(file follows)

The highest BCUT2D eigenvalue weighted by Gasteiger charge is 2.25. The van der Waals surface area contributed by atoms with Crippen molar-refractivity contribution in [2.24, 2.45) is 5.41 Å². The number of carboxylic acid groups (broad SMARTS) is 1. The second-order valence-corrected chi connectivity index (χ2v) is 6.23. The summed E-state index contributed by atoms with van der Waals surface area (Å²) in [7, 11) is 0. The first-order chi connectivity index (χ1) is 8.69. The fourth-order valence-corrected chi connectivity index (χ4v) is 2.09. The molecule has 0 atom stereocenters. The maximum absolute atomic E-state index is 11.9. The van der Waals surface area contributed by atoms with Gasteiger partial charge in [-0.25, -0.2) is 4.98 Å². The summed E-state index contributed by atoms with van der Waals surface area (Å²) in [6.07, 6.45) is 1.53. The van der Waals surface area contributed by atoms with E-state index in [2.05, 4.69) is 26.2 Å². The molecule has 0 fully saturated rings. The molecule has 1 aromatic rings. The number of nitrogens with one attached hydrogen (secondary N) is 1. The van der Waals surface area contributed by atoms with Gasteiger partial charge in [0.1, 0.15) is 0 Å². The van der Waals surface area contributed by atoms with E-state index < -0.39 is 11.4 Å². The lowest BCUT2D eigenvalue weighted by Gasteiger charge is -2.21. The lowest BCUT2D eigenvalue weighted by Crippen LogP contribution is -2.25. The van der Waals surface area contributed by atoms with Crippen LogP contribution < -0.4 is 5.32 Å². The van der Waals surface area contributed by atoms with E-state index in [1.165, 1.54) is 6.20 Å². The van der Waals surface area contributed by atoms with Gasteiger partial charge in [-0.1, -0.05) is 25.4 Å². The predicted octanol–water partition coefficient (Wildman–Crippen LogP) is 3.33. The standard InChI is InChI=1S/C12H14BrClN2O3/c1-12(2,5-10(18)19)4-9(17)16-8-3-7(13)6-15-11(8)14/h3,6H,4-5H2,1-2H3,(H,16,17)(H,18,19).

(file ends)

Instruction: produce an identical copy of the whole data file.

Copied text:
The highest BCUT2D eigenvalue weighted by Gasteiger charge is 2.25. The van der Waals surface area contributed by atoms with Crippen molar-refractivity contribution in [2.24, 2.45) is 5.41 Å². The number of carboxylic acid groups (broad SMARTS) is 1. The second-order valence-corrected chi connectivity index (χ2v) is 6.23. The summed E-state index contributed by atoms with van der Waals surface area (Å²) in [7, 11) is 0. The first-order chi connectivity index (χ1) is 8.69. The fourth-order valence-corrected chi connectivity index (χ4v) is 2.09. The molecule has 0 atom stereocenters. The maximum absolute atomic E-state index is 11.9. The van der Waals surface area contributed by atoms with Gasteiger partial charge in [-0.25, -0.2) is 4.98 Å². The summed E-state index contributed by atoms with van der Waals surface area (Å²) in [6.07, 6.45) is 1.53. The van der Waals surface area contributed by atoms with E-state index in [2.05, 4.69) is 26.2 Å². The molecule has 0 fully saturated rings. The molecule has 1 aromatic rings. The number of nitrogens with one attached hydrogen (secondary N) is 1. The van der Waals surface area contributed by atoms with Gasteiger partial charge in [0.1, 0.15) is 0 Å². The van der Waals surface area contributed by atoms with E-state index < -0.39 is 11.4 Å². The lowest BCUT2D eigenvalue weighted by Gasteiger charge is -2.21. The lowest BCUT2D eigenvalue weighted by Crippen LogP contribution is -2.25. The van der Waals surface area contributed by atoms with Crippen LogP contribution < -0.4 is 5.32 Å². The van der Waals surface area contributed by atoms with E-state index in [1.165, 1.54) is 6.20 Å². The van der Waals surface area contributed by atoms with Gasteiger partial charge in [-0.1, -0.05) is 25.4 Å². The predicted octanol–water partition coefficient (Wildman–Crippen LogP) is 3.33. The standard InChI is InChI=1S/C12H14BrClN2O3/c1-12(2,5-10(18)19)4-9(17)16-8-3-7(13)6-15-11(8)14/h3,6H,4-5H2,1-2H3,(H,16,17)(H,18,19).